Review of reviews: Books
Book of the week
High Noon: The Hollywood Blacklist and the Making of an American Classic
“High Noon has done more than stand the test of time,” said Chris Vognar in The Dallas Morning News. Though passed over for 1953’s Best Picture Oscar, Stanley Kramer’s Western “has gotten better with age—through its timelessness and the sheer force of its artistry.” The tale of a frontier marshal forced to defend a town alone, it has been screened at the White House more than any other movie, and its title long ago became cultural shorthand for any test of moral courage. But High Noon was always something else, too: an allegory for the Red Scare, said John Anderson in Newsday. Glenn Frankel’s “energetic, closeto- exhaustive” study captures how the era’s climate of fear both inspired the movie and scarred some of those who made it.
The story Frankel delivers is “not far removed from a James Ellroy novel,” said A.S. Hamrah in Bookforum.com. His supporting cast teems with corrupt pols, hard-core Commies, powerful gossip columnists, and undercover agents. Two unlikely heroes emerge: Though screenwriter Carl Foreman was a former Communist Party member and actor Gary Cooper was a staunch conservative, the star believed in Foreman’s screenplay and that the younger man was being unfairly targeted when he was subpoenaed to testify before the House Un-American Activities Committee. Foreman was blacklisted shortly after High Noon was completed, having found few allies willing to stand with him besides Cooper—an aging star frustrated that he was being pushed aside. When Cooper’s marshal, disgusted by the townsfolk who weaseled out of helping him defend their community, throws his tin star in the dust, “the scene and gesture seem to encapsulate both men’s careers in Hollywood.”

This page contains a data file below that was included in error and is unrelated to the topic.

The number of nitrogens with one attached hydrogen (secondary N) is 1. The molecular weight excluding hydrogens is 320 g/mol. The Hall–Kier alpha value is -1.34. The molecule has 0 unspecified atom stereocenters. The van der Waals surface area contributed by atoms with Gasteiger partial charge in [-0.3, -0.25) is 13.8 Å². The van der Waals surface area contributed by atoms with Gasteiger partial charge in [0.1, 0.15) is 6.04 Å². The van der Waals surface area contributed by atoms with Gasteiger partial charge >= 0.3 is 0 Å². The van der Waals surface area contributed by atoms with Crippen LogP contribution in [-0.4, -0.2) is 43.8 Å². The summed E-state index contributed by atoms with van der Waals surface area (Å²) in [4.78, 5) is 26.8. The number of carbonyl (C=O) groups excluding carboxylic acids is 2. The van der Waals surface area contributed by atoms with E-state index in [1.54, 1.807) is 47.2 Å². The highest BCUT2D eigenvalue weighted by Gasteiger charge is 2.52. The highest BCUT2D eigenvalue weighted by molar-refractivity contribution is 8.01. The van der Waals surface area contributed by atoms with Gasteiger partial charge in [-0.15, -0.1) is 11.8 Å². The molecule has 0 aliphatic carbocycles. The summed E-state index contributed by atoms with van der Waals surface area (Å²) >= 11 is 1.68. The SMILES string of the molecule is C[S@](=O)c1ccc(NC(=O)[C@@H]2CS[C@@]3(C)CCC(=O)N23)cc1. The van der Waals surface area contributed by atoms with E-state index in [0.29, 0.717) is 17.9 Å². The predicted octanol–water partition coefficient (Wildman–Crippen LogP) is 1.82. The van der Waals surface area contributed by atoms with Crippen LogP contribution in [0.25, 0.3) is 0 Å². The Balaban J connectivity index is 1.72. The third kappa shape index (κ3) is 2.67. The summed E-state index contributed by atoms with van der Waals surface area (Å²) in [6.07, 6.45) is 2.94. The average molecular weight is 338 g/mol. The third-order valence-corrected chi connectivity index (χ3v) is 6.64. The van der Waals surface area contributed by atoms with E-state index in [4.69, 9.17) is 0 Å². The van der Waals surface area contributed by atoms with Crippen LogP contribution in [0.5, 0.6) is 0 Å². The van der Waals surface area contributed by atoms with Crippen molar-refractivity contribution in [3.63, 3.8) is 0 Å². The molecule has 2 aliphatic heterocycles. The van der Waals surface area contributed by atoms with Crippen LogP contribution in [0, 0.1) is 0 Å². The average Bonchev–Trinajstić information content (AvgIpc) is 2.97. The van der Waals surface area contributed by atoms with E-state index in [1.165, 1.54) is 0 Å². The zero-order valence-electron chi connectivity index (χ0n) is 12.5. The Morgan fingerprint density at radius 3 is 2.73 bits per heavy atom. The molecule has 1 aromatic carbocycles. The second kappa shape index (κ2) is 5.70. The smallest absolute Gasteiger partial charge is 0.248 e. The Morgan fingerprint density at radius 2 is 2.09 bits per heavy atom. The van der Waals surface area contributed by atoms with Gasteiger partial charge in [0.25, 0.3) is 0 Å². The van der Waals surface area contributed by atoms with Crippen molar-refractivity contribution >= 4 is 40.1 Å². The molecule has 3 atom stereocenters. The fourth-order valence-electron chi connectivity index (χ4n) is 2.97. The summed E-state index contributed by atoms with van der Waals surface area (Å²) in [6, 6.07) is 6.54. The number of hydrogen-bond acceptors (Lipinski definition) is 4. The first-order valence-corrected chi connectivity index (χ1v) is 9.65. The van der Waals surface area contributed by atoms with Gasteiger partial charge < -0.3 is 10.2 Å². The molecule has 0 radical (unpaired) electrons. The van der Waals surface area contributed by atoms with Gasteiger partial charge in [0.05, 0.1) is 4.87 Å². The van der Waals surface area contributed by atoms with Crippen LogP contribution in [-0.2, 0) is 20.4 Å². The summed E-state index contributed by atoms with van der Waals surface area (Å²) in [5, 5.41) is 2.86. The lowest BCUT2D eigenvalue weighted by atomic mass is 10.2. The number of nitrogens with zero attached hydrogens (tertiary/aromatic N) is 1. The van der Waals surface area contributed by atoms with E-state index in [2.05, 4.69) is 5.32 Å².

The story of HUAC, so often told, “can’t help but feel a tad rehashed,” said John Domini in The Washington Post. Fortunately, Frankel gives plenty of attention to the fun stuff—like Cooper’s many affairs and the dumb luck that allowed High Noon to click on screen at nearly every level. Still, Frankel, a Pulitzer Prize– winning reporter, has dug deeply into all aspects of his story, and “even in rerun, the sheer wickedness of HUAC’s witch hunt generates terrific drama—and offers reassurance.” Though the Red Scare ruined lives, careers, and friendships, it didn’t last forever. Frankel, perhaps unintentionally, ends up reminding us that our time isn’t the first to witness politicians who traffic in fear, and that in past such eras, “people of integrity came together to do exemplary work.”